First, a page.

Bringing the rail-safety message to farmers at Agribition 2019

This week, 125,000 farmers from across Canada—and participants from more than 86 other countries—will gather in Regina, Saskatchewan, for Canadian Western Agribition 2019, the largest livestock show in Canada. The show offers a blend of agriculture, Indigenous culture, and festive entertainment. It also provides the perfect chance for Operation Lifesaver (OL) to get the rail-safety message out to farmers.

“There are more than 200,000 farms across Canada, and many are next to or near railway tracks. So, it’s important that farmers understand and follow the rail-safety rules when working and driving machinery near tracks and over railway crossings,” says Sarah Mayes, National Director of Operation Lifesaver Canada.  

It’s the second year representatives from OL’s Saskatchewan committee are taking part in Agribition. They’ll work with CP, CN and Regina Police Service to provide attendees of all ages with rail safety messaging through interactive displays and OL’s virtual reality videos—so they can experience firsthand the dangers of engaging in unsafe behaviour around railway crossings, tracks and trains. This year, they’ll also have a “Prize Wheel” that offers participants the chance to win prizes by answering rail safety questions.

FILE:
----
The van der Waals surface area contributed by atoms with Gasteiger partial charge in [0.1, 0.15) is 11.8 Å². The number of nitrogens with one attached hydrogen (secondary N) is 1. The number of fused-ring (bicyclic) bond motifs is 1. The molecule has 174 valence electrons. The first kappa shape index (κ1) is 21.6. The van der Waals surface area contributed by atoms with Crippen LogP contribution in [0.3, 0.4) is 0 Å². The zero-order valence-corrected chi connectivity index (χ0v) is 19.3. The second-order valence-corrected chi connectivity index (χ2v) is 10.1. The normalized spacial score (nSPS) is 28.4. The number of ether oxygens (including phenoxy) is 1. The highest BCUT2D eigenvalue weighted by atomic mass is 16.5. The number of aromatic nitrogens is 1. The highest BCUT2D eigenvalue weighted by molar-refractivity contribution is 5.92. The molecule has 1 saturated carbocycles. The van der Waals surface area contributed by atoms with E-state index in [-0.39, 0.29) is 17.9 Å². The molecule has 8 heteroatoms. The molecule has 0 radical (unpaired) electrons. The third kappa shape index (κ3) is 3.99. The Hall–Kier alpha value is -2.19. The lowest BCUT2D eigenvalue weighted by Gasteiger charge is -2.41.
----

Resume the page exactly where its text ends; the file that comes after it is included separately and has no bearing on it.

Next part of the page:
Making sure famers know how to be rail-safe
Railway tracks can be particularly dangerous for farmers, as many rural roads and farm crossings were not built to accommodate the larger machines being used today. Those driving farm machinery, such as tractors and combines, should take the time to stop at all crossings and keep the following rail-safety tips in mind to stay safe: 
  • Because of their size, trains appear to be much farther away and travelling much more slowly than they actually are.
  • When approaching a crossing, stop at least 5 metres from the nearest tracks. Allow extra distance for front-mounted buckets and chemical tanks on farm tractors.
  • While stopped, look carefully in both directions for approaching trains. Before crossing, make sure there is enough room on the other side to fully clear the tracks.
  • Make sure any towed equipment doesn’t become unhitched while crossing. Watch that no loaded materials become dislodged and fall onto the tracks.
  • Before attempting to proceed through a farm crossing for the first time, make sure heavier and wider equipment can be safely moved over the crossing.
For more rail safety tips, check out Operation Lifesaver’s website. Read them. Share them. Learn them. They could save your life.